Thursday, 7 February 2013

Low Rainfall and Extreme Temperatures Double Risk of Baby Elephant Deaths


Feb. 4, 2013 — Extremes of temperature and rainfall are affecting the survival of elephants working in timber camps in Myanmar and can double the risk of death in calves aged up to five, new research from the University of Sheffield has found.

With climate change models predicting higher temperatures and months without rainfall; this could decrease the populations of already endangered Asian elephants.

The researchers matched monthly climate records with data on birth and deaths, to track how climate variation affects the chances of elephant survival.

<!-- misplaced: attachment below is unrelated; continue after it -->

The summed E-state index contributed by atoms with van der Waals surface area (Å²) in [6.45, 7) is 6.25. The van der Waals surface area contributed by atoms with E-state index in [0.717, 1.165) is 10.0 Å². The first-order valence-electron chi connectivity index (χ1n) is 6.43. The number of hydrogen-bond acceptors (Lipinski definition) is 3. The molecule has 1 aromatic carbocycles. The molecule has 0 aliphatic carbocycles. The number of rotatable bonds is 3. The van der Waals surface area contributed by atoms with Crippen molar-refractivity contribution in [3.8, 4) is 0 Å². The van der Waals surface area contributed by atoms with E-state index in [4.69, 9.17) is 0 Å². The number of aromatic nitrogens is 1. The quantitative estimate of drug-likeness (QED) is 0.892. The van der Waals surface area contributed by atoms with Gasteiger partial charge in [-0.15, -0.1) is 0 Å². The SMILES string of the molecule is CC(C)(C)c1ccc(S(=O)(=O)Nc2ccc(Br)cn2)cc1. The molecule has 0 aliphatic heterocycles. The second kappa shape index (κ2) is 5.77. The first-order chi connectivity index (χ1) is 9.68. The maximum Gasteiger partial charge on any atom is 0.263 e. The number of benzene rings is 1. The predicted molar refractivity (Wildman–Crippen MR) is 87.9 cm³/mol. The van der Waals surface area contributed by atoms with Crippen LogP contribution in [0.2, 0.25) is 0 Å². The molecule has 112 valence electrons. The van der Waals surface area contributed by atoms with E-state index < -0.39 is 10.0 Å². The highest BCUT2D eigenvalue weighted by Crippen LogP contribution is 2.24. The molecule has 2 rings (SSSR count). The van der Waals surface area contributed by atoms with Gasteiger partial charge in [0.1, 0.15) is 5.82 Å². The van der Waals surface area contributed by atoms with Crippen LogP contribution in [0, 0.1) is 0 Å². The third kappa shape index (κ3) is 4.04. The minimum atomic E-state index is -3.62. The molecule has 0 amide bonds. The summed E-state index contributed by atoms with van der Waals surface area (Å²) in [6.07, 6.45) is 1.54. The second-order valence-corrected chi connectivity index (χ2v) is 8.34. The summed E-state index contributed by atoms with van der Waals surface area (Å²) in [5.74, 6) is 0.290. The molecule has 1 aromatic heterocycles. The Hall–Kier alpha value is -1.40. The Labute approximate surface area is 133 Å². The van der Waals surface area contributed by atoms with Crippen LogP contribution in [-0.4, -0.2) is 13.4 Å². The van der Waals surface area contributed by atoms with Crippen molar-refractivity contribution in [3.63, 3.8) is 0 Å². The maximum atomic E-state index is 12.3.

It is hoped this research -- which was published in the journal Ecology -- will make a difference by highlighting the importance of protecting vulnerable calves in captivity from the effects of climate change

Experts at the University of Sheffield accessed unique recordings of the life and deaths of more than 8,000 elephants from Myanmar spanning three generations throughout almost a century.

The elephants in the database are semi-captive animals working in the timber industry by pushing and dragging logs.

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